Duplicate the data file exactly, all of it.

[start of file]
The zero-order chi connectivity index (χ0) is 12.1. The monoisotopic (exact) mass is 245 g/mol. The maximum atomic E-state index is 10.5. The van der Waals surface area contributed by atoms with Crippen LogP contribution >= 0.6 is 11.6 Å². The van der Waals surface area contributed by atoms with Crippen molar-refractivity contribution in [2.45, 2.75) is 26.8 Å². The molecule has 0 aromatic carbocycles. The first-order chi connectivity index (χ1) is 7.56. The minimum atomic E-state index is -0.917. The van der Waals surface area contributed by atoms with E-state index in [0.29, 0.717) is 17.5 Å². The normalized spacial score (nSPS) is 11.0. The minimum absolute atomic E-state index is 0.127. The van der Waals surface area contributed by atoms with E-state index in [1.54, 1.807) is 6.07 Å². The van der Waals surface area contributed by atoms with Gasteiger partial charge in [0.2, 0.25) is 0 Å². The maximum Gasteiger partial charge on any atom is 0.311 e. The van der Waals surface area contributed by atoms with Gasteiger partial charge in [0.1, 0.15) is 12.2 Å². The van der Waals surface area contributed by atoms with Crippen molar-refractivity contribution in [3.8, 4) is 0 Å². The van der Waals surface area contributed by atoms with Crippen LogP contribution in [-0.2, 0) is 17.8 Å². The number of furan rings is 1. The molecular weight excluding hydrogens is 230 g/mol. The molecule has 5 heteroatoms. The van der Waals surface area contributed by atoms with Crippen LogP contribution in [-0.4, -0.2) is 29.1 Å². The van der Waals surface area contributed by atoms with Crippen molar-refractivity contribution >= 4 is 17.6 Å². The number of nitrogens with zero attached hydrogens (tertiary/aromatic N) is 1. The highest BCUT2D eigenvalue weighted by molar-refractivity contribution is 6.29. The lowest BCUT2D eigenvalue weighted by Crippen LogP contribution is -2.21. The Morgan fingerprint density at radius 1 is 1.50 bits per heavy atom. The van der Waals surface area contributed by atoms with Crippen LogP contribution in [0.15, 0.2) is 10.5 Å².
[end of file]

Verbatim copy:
The zero-order chi connectivity index (χ0) is 12.1. The monoisotopic (exact) mass is 245 g/mol. The maximum atomic E-state index is 10.5. The van der Waals surface area contributed by atoms with Crippen LogP contribution >= 0.6 is 11.6 Å². The van der Waals surface area contributed by atoms with Crippen molar-refractivity contribution in [2.45, 2.75) is 26.8 Å². The molecule has 0 aromatic carbocycles. The first-order chi connectivity index (χ1) is 7.56. The minimum atomic E-state index is -0.917. The van der Waals surface area contributed by atoms with E-state index in [0.29, 0.717) is 17.5 Å². The normalized spacial score (nSPS) is 11.0. The minimum absolute atomic E-state index is 0.127. The van der Waals surface area contributed by atoms with E-state index in [1.54, 1.807) is 6.07 Å². The van der Waals surface area contributed by atoms with Gasteiger partial charge in [0.2, 0.25) is 0 Å². The maximum Gasteiger partial charge on any atom is 0.311 e. The van der Waals surface area contributed by atoms with Gasteiger partial charge in [0.1, 0.15) is 12.2 Å². The van der Waals surface area contributed by atoms with Crippen molar-refractivity contribution in [3.8, 4) is 0 Å². The van der Waals surface area contributed by atoms with Crippen LogP contribution in [-0.2, 0) is 17.8 Å². The number of furan rings is 1. The molecular weight excluding hydrogens is 230 g/mol. The molecule has 5 heteroatoms. The van der Waals surface area contributed by atoms with Crippen LogP contribution in [-0.4, -0.2) is 29.1 Å². The van der Waals surface area contributed by atoms with Crippen molar-refractivity contribution >= 4 is 17.6 Å². The number of nitrogens with zero attached hydrogens (tertiary/aromatic N) is 1. The highest BCUT2D eigenvalue weighted by molar-refractivity contribution is 6.29. The lowest BCUT2D eigenvalue weighted by Crippen LogP contribution is -2.21. The Morgan fingerprint density at radius 1 is 1.50 bits per heavy atom. The van der Waals surface area contributed by atoms with Crippen LogP contribution in [0.15, 0.2) is 10.5 Å².